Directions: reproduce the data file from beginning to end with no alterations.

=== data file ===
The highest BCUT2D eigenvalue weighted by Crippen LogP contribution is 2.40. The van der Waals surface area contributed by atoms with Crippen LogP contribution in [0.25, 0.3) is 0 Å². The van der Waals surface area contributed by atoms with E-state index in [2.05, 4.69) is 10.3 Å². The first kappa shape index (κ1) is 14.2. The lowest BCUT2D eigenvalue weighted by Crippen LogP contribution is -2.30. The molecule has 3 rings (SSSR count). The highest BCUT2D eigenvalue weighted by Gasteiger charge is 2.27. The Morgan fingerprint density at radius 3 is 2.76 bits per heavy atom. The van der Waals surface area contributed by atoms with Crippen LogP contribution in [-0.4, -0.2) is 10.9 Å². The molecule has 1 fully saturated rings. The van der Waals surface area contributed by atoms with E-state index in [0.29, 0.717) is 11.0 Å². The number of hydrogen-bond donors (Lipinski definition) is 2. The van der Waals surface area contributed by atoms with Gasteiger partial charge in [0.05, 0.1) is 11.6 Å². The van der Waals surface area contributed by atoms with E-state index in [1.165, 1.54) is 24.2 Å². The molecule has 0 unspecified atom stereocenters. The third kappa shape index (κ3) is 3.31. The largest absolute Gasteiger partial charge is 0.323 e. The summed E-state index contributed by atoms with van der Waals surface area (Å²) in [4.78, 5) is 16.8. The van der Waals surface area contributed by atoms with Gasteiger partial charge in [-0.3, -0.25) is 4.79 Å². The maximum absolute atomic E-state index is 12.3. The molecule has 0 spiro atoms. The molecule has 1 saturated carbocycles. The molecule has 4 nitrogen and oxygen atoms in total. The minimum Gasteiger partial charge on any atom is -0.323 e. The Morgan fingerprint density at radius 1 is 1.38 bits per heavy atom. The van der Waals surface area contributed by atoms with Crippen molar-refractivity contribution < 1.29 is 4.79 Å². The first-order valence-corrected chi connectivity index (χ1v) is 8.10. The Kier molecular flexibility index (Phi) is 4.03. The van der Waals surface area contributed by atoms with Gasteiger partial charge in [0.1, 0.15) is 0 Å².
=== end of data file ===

The highest BCUT2D eigenvalue weighted by Crippen LogP contribution is 2.40. The van der Waals surface area contributed by atoms with Crippen LogP contribution in [0.25, 0.3) is 0 Å². The van der Waals surface area contributed by atoms with E-state index in [2.05, 4.69) is 10.3 Å². The first kappa shape index (κ1) is 14.2. The lowest BCUT2D eigenvalue weighted by Crippen LogP contribution is -2.30. The molecule has 3 rings (SSSR count). The highest BCUT2D eigenvalue weighted by Gasteiger charge is 2.27. The Morgan fingerprint density at radius 3 is 2.76 bits per heavy atom. The van der Waals surface area contributed by atoms with Crippen LogP contribution in [-0.4, -0.2) is 10.9 Å². The molecule has 1 fully saturated rings. The van der Waals surface area contributed by atoms with E-state index in [0.29, 0.717) is 11.0 Å². The number of hydrogen-bond donors (Lipinski definition) is 2. The van der Waals surface area contributed by atoms with Gasteiger partial charge in [0.05, 0.1) is 11.6 Å². The van der Waals surface area contributed by atoms with E-state index in [1.165, 1.54) is 24.2 Å². The molecule has 0 unspecified atom stereocenters. The third kappa shape index (κ3) is 3.31. The largest absolute Gasteiger partial charge is 0.323 e. The summed E-state index contributed by atoms with van der Waals surface area (Å²) in [4.78, 5) is 16.8. The van der Waals surface area contributed by atoms with Gasteiger partial charge in [-0.3, -0.25) is 4.79 Å². The maximum absolute atomic E-state index is 12.3. The molecule has 0 spiro atoms. The molecule has 1 saturated carbocycles. The molecule has 4 nitrogen and oxygen atoms in total. The minimum Gasteiger partial charge on any atom is -0.323 e. The Morgan fingerprint density at radius 1 is 1.38 bits per heavy atom. The van der Waals surface area contributed by atoms with Crippen molar-refractivity contribution < 1.29 is 4.79 Å². The first-order valence-corrected chi connectivity index (χ1v) is 8.10. The Kier molecular flexibility index (Phi) is 4.03. The van der Waals surface area contributed by atoms with Gasteiger partial charge in [0.1, 0.15) is 0 Å².